Ex parte Jane Doe, individually and as mother and next friend of her minor children, Judy Doe and John Doe.

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Jane Doe ("Doe"), individually and as mother and next friend of her minor children, Judy Doe and John Doe, petitioned the Alabama Supreme Court for a writ of mandamus to direct the Tuscaloosa Circuit Court to vacate its August 18, 2020, order staying all discovery in this case. On August 25, 2019, Doe was dropping off her children to stay with a friend at the Campus Evolution Villages apartments in Tuscaloosa. Doe alleged that, while she was in the common area of the apartments, Tereza Jones assaulted her and raped her in front of her children and then fled the scene. Jones was later arrested and was being prosecuted by the State of Alabama for first-degree rape. Doe sued Jones civilly for assault and battery, invasion of privacy, and the tort of outrage; Doe sued the various property management entities for negligence and/or wantonness. Doe moved for the entry of a default against Jones. Defendants Gulf South and Pinnacle jointly moved to stay discovery pending the criminal proceedings against Jones. On August 18, 2020, the trial court granted the motion to stay. On that same date, it denied Doe's motion for the entry of a default against Jones. The Alabama Supreme Court found Gulf South and Pinnacle, both corporations, filed the motion to stay based on speculation that Jones might later invoke his Fifth Amendment privilege against self-incrimination in response to discovery in this civil action. Gulf South and Pinnacle did not have their own Fifth Amendment privilege to assert, and the Court found they could not assert Fifth Amendment protections on behalf of Jones. Therefore, the Court concluded the trial court exceeded its discretion in granting their motion for a stay. Thus, the Court concluded Doe established a clear right to mandamus relief. Her petition was granted and the trial court directed to vacate its August 18, 2020 order staying the case.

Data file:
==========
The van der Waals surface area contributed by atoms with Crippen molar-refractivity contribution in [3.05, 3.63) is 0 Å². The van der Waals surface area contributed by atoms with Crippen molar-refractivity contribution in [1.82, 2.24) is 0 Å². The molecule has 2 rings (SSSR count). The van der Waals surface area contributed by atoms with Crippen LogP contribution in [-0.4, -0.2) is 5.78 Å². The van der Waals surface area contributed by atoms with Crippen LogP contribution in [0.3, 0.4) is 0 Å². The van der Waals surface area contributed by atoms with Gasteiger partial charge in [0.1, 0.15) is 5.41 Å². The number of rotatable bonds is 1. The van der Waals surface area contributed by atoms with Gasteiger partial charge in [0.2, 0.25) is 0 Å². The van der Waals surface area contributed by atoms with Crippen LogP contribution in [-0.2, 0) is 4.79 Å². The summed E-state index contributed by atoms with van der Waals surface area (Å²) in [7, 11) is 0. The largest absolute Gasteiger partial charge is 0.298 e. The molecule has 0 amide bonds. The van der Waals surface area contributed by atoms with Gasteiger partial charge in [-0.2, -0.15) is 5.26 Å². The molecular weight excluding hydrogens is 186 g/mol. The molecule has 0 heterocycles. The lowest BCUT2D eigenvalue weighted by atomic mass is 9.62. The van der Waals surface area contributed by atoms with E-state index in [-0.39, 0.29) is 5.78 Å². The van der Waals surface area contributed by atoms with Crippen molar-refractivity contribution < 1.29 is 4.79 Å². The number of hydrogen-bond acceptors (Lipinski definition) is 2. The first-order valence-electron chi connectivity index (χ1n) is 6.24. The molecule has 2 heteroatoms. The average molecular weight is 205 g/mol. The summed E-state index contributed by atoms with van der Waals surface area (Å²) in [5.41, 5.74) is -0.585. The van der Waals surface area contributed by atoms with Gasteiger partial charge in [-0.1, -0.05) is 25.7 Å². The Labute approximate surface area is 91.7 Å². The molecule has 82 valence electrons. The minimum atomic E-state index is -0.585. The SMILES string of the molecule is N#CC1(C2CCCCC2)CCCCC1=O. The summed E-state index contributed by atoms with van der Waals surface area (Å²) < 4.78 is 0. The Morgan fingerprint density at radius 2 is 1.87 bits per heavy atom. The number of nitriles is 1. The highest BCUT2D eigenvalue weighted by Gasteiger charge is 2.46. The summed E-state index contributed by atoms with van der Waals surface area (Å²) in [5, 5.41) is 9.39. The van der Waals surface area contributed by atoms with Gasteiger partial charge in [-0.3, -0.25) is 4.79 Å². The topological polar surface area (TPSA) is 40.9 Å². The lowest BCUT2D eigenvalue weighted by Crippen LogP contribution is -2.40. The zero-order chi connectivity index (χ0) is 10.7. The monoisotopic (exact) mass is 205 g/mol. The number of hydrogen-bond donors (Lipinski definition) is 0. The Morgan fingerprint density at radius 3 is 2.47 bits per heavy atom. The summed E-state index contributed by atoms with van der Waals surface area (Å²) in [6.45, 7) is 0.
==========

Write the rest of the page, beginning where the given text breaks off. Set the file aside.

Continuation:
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Rel: July 9, 2021 Notice: This opinion is subject to formal revision before publication in the advance sheets of Southern Reporter. Readers are requested to notify the Reporter of Decisions, Alabama Appellate Courts, 300 Dexter Avenue, Montgomery, Alabama 36104-3741 ((334) 229-0649), of any typographical or other errors, in order that corrections may be made before the opinion is printed in Southern Reporter. SUPREME COURT OF ALABAMA SPECIAL TERM, 2021 _________________________ 1191073 _________________________ Ex parte Jane Doe, individually and as mother and next friend of her minor children, Judy Doe and John Doe PETITION FOR WRIT OF MANDAMUS (In re: Jane Doe, individually and as mother and next friend of her minor children, Judy Doe and John Doe v. Campus Evolution Villages, LLC, et al.) (Tuscaloosa Circuit Court, CV-20-900175) WISE, Justice. 1191073 Jane Doe ("Doe"), individually and as mother and next friend of her minor children, Judy Doe and John Doe, petitions this Court for a writ of mandamus directing the Tuscaloosa Circuit Court to vacate its August 18, 2020, order staying all discovery in this case. We grant the petition and issue the writ. Facts and Procedural History On August 25, 2019, Doe was dropping off her children to stay with a friend at the Campus Evolution Villages apartments in Tuscaloosa. Doe alleges that, while she was in the common area of the apartments, Tereza Demone Jones assaulted her and raped her in front of her children and then fled the scene. Jones was later arrested and is being prosecuted by the State of Alabama for first-degree rape, a violation of § 13A-6-61(a)(1), Ala. Code 1975. On February 14, 2020, Doe sued Campus Evolution Villages, LLC; Pinnacle Campus Living, LLC ("Pinnacle"); Pinnacle Property Management Services, LLC; Jones; and various fictitiously named defendants in the Tuscaloosa Circuit Court. On April 23, 2020, Doe amended the complaint to dismiss Pinnacle Property Management 2 1191073 Services, LLC, and Campus Evolution Villages, LLC, without prejudice and to substitute CEV Tuscaloosa, LLC; Signal 88, LLC; Gulf South Security Solutions, LLC ("Gulf South"); and CEV Tuscaloosa, LP, for fictitiously named defendants. The amended complaint included counts alleging assault and battery, invasion of privacy, and the tort of outrage against Jones and counts alleging negligence and/or wantonness and negligence and/or wantonness based on a premises-liability theory against CEV Tuscaloosa, LLC, CEV Tuscaloosa, LP, Pinnacle, Signal 88, and Gulf South. On July 31, 2020, Doe filed a motion for the entry of a default against Jones. She alleged that the summons, complaint, and amended complaint had been served on Jones on June 16, 2020, and that he had not answered or otherwise responded. On August 13, 2020, Gulf South and Pinnacle filed a joint motion to stay the civil action pending the outcome of the criminal proceeding against Jones. They alleged that no discovery had been conducted in the case; that Doe and the defendants would need to conduct discovery relating to the incident, including taking the deposition of Jones; and that, 3 1191073 because any such deposition would involve questions relating to the matters at issue in the criminal proceeding, conducting discovery in this case must be stayed until the criminal proceeding is concluded. Gulf South and Pinnacle also alleged that this civil proceeding and the criminal proceeding against Jones are parallel; that Jones's privilege against selfincrimination under the Fifth Amendment to the United States Constitution would be threatened if he is called for a deposition in this case while the criminal proceeding is still pending; and that the factors in the balancing test set forth in Ex parte Baugh, 530 So. 2d 238, 244 (Ala. 1988), and Ex parte Ebbers, 871 So. 2d 776, 789 (Ala. 2003), weigh in favor of allowing the criminal proceeding to be concluded before conducting discovery in this proceeding. On August 18, 2020, the trial court granted the motion to stay. On that same date, it denied Doe's motion for the entry of a default against Jones. On August 24, 2020, Doe filed a motion to reconsider both orders and asked the trial court to enter an order allowing her to pursue discovery and permitting the circuit clerk to enter a default against Jones. On 4 1191073 September 2, 2020, the trial court denied Doe's motion to reconsider. This petition followed. Standard of Review "A petition for a writ of mandamus is a proper method by which to challenge a trial court's decision on a motion to stay a civil proceeding when a party to that proceeding is the subject of a criminal investigation. See, e.g., Ex parte Rawls, 953 So. 2d 374 (Ala. 2006); Ex parte Weems, 711 So. 2d 1011 (Ala. 1998). " ' "A writ of mandamus is an extraordinary remedy that is available when a trial court has exceeded its discretion. Ex parte Fidelity Bank, 893 So. 2d 1116, 1119 (Ala. 2004). A writ of mandamus is 'appropriate when the petitioner can show (1) a clear legal right to the order sought; (2) an imperative duty upon the respondent to perform, accompanied by a refusal to do so; (3) the lack of another adequate remedy; and (4) the properly invoked jurisdiction of the court.' Ex parte BOC Group, Inc., 823 So. 2d 1270, 1272 (Ala. 2001)." " 'Ex parte Antonucci, 917 So. 2d 825, 830 (Ala. 2005).' "Rawls, 953 So. 2d at 377. '[T]he purpose of our review is to determine only if the petitioner has shown that the trial court exceeded the discretion accorded it in determining whether to 5 1191073 grant the requested stay.' Ex parte Antonucci, 917 So. 2d 825, 830 (Ala. 2005)." Ex parte McDaniel, 291 So. 3d 847, 851 (Ala. 2019). Discussion Doe argues that the trial court exceeded its discretion by granting Gulf South and Pinnacle's motion to stay based on speculation that Jones might assert his Fifth Amendment privilege against self-incrimination in response to discovery, or questioning he might face in a deposition, that might be served on him in this case. Specifically, she contends that Gulf South and Pinnacle "cannot assert the Fifth Amendment for Jones and [that] they failed to present evidence that Jones had asserted or would assert his Fifth Amendment right against self-incrimination in response to discovery that might, at some point in the future, be served on him in this case, so as to justify the stay imposed by the trial court." We agree that Gulf South and Pinnacle cannot assert the Fifth Amendment on behalf of Jones. 6 1191073 In Ex parte Rawls, 953 So. 2d 374, 378 (Ala. 2006), this Court set forth the following method for determining whether a stay is warranted when a Fifth Amendment privilege against self-incrimination is invoked: "This Court stated in Ex parte Baugh, 530 So. 2d 238, 241 (Ala. 1988): " 'Under the Fifth Amendment to the Constitution of the United States, "no person ... shall be compelled in any criminal case to be a witness against himself." The privilege against self-incrimination must be liberally construed in favor of the accused or the witness, Hoffman v. United States, 341 U.S. 479, 71 S. Ct. 814, 95 L. Ed. 1118 (1951), and is applicable not only to federal proceedings but also to state proceedings, Malloy v. Hogan, 378 U.S. 1, 84 S. Ct. 1489, 12 L. Ed. 2d 653 (1964). "The fact that the privilege is raised in a civil proceeding rather than a criminal prosecution does not deprive a party of its protection." Wehling v. Columbia Broadcasting System, 608 F.2d 1084 (5th Cir. 1979), citing with approval Lefkowitz v. Cunningham, 431 U.S. 801, 9[7] S. Ct. 2132, 53 L. Ed. 2d 1 (1977); McCarthy v. Arndstein, 266 U.S. 34, 45 S. Ct. 16, 69 L. Ed. [] 158 (1924).' "The United States Constitution, however, does not mandate that under all circumstances the civil proceedings in which the privilege against self-incrimination is asserted be stayed; whether to stay those proceedings is within the trial court's discretion. 7 1191073 " ' While the Constitution does not require a stay of civil proceedings pending the outcome of potential criminal proceedings, a court has the discretion to postpone civil discovery when "justice requires" that it do so "to protect a party or persons from annoyance, embarrassment, oppression, or undue burden or expense." Rule 26(c), Ala. R. Civ. P.' "Ex parte Coastal Training Inst., 583 So. 2d 979, 980-81 (Ala. 1991). "In the present case, three issues must be addressed to determine if a stay in the civil ... proceedings based on Fifth Amendment concerns in a pending criminal action is warranted: (1) whether the civil proceeding and the criminal proceeding are parallel, see Ex parte Weems, 711 So. 2d 1011, 1013 (Ala. 1998); (2) whether the moving party's Fifth Amendment protection against self-incrimination will be threatened if the civil proceeding is not stayed, see Ex parte Windom, 763 So. 2d 946, 950 (Ala. 2000); and (3) whether the requirements of the balancing test set out in Ex parte Baugh, 530 So. 2d at 244, and Ex parte Ebbers, 871 So. 2d 776, 789 (Ala. 2003), are met." 953 So. 2d at 378. Although the parties dispute whether this civil proceeding and the criminal proceeding against Jones are parallel, we need not resolve that dispute because the issue as to who could properly file the motion for a stay based on Fifth Amendment principles is dispositive in this case. 8 1191073 Jones, the only defendant against whom criminal charges have been filed regarding the underlying incident, had not filed an appearance in this civil action and had not invoked his Fifth Amendment privilege against selfincrimination when Gulf South and Pinnacle filed their motion for a stay. Instead, Gulf South and Pinnacle, which are corporations, filed the motion to stay based on speculation that Jones might later invoke his Fifth Amendment privilege against self-incrimination in response to discovery in this civil action.1 However, 1 We note that Gulf South and Pinnacle attached to their answer to Doe's petition for a writ of mandamus a document indicating that, months after Doe filed her petition in this Court, Jones filed in the trial court a "Notice of Invocation of 5th Amendment Right to Remain Silent in Civil Case." However, "[t]his Court has repeatedly recognized that in 'mandamus proceedings, "[t]his Court does not review evidence presented for the first time" ' in a mandamus petition. [Ex parte] Ebbers, 871 So. 2d [776,] 794 [(Ala. 2003)] (quoting Ex parte Ephraim, 806 So. 2d 352, 357 (Ala. 2001)). In reviewing a mandamus petition, this Court considers 'only those facts before the trial court.' Ex parte Ford Motor Credit Co., 772 So. 2d 437, 442 (Ala. 2000). Further, in ruling on a mandamus petition, we will not consider 'evidence in a party's brief that was not before the trial court.' Ex parte Pike Fabrication, Inc., 859 So. 2d 1089, 1091 (Ala. 2002)." 9 1191073 "[i]t has long been settled in federal jurisprudence that the constitutional privilege against self-incrimination is 'essentially a personal one, applying only to natural individuals.' It 'cannot be utilized by or on behalf of any organization, such as a corporation.' United States v. White, 322 U.S. 694, 698, 699 (1944)." George Campbell Painting Corp. v. Reid, 392 U.S. 286, 288-89 (1968). Also, as this Court explained in Ex parte Ebbers, 871 So. 2d 776, 801-02 (Ala. 2003): " 'The Bank defendants enjoy no Fifth Amendment privilege. See George Campbell Painting Corp. v. Reid, 392 U.S. 286, 288, 88 S. Ct. 1978, 20 L. Ed. 2d 1094 (1968) (the constitutional privilege against self-incrimination does not enure to the benefit of any organization such as a corporation). 'The privilege against self-incrimination is available only to natural persons. Corporations, therefore, are excluded generally from asserting the privilege.' Charles W. Gamble, McElroy's Alabama Evidence § 373.01, p. 1594 (5th ed. 1996)." Gulf South and Pinnacle did not have their own Fifth Amendment privilege to assert, and they could not assert Fifth Amendment protections on behalf of Jones. Compare Ex parte Windom, 763 So. 2d 946, 950 (Ala. Ex parte McDaniel, 291 So. 3d 847, 852 (Ala. 2019). Therefore, we have not considered that document in reviewing this petition, and we do not address the issue whether Jones would be entitled to a stay if he requested one in the trial court. 10 1191073 2000) ("This Court cannot issue a writ of mandamus based upon the allegation of one party to a civil action that the other party may in that civil action use the discovery process to interfere with a pending criminal proceeding."). Therefore, the trial court exceeded its discretion in granting their motion for a stay. Conclusion For the above-stated reasons, we conclude that Doe has established that she has a clear legal right to relief from the trial court's August 18, 2020, order granting Gulf South and Pinnacle's motion to stay. Accordingly, we grant Doe's petition for the writ of mandamus and direct the trial court to vacate the August 18, 2020, order staying this case. PETITION GRANTED; WRIT ISSUED. Parker, C.J., and Bolin, Shaw, Bryan, Sellers, Mendheim, and Stewart, JJ., concur. Mitchell, J., dissents. 11 1191073 MITCHELL, Justice (dissenting). The hurdle to obtain mandamus relief in this case is high. Mandamus is an "extraordinary writ" to be issued only when the petitioner has established a "clear legal right" to the order she seeks. Ex parte Edgar, 543 So. 2d 682, 684 (Ala. 1989). And it's particularly difficult to obtain a writ of mandamus concerning a trial court's decision to issue a stay -- because, under Rule 26(c), Ala. R. Civ. P., trial courts have "the discretion to stay civil proceedings, to postpone civil discovery, or to impose protective orders" when "the interests of justice seem to require." Ex parte Ebbers, 871 So. 2d 776, 787-88 (Ala. 2003); see also Ex parte Rawls, 953 So. 2d 374, 393 (Ala. 2006) (Nabers, C.J., dissenting) ("The trial court is in a far better position than is this Court to know the status of its docket [and] the progress of the case to this point .... There is every reason to allow the trial court broad discretion in [deciding whether to issue a stay]."). I do not believe the petitioner cleared the mandamus hurdle here. The majority opinion grants mandamus relief based on Rawls. In that case, this Court established the following three-part test "to 12 1191073 determine if a stay in the civil divorce proceedings based on Fifth Amendment concerns in a pending criminal action is warranted": (1) whether the civil proceeding and the criminal proceeding are parallel; (2) whether the moving party's Fifth Amendment privilege against self-incrimination will be threatened if the civil proceeding is not stayed; and (3) whether the requirements of the balancing test set out in Ex parte Baugh, 530 So. 2d 238 (Ala. 1988), and Ebbers are met. Rawls, 953 So. 2d at 378. Rawls developed the second element of this test based on Ex parte Windom, 763 So. 2d 946 (Ala. 2000). But a close review of Windom reveals why I believe it's wrong to apply Rawls here. In Windom, a defendant in a civil action moved to stay that case while a criminal action against the plaintiff was pending. Id. at 948. The trial court denied the motion. Id. at 948. This Court then denied the civil defendant's petition for mandamus in part because there was no "Fifth Amendment right against self-incrimination on the part of [the civil defendant] that could be violated" and the civil plaintiff (and criminal defendant) had "waived his Fifth 13 Amendment right against 1191073 self-incrimination." Id. at 950. In other words, no one's Fifth Amendment rights were at risk. Not so here. In this case, Pinnacle Campus Living, LLC ("Pinnacle") and Gulf South Security Solutions, LLC ("Gulf South"), which are defendants below, have a legitimate concern that Jones's invocation of his Fifth Amendment privilege against self-incrimination will impair their ability to mount a defense to the petitioner's claims. And while Rawls adopted the second prong of its three-part test based on Windom, Rawls did not turn on that issue. Instead, this Court held in Rawls that the moving party, a civil defendant in one action and a criminal defendant in another, had demonstrated that his Fifth Amendment privilege against self-incrimination would be threatened if the divorce proceedings were not stayed. In short, Rawls -- and our cases that come after it -- do not address how a trial court should consider a corporate defendant's motion to stay when the assertion of Fifth Amendment rights by a criminal defendant might impede its ability to obtain discovery essential to its defense. 14 1191073 But this Court's decision in Ebbers does address that issue. In Ebbers, this Court analyzed the corporate defendants' argument that another party's invocation of his Fifth Amendment rights would prevent the corporate defendants from obtaining discovery necessary to defend themselves. Ebbers, 871 So. 2d at 797. This Court acknowledged that, as corporate entities, the defendants had no Fifth Amendment rights, but it did not reject their argument out-of-hand. Instead, this Court evaluated the defendants' arguments under the "good cause shown" standard of Rule 26(c), noting that trial courts have "broad power … to control the discovery process." Id. at 802. In my view, applying Ebbers here would be more consistent with the broad discretion we typically give trial courts to stay cases or discovery. Pinnacle and Gulf South's argument is, at bottom, the same as the corporate defendants' argument in Ebbers. They contend that, without Jones's testimony, it will be difficult to mount a defense against the petitioner's claims. And it's easy to see why it would be difficult -- Jones, the alleged perpetrator, is the central actor in the events that gave rise to the petitioner's claims of negligence and wantonness against the 15 1191073 defendants. For those reasons, I would take the same approach that this Court took in Ebbers and evaluate whether Pinnacle and Gulf South have demonstrated good cause for a stay. Given the discretion afforded to the trial court in making that determination, the trial court's proximity to the issues and dynamics of the litigation, and the centrality of Jones's alleged conduct, I cannot conclude that the trial court exceeded its discretion by granting a stay. Consequently, I would hold that the petitioner has not demonstrated a clear legal right to the order she seeks and would deny the petition. I respectfully dissent. 16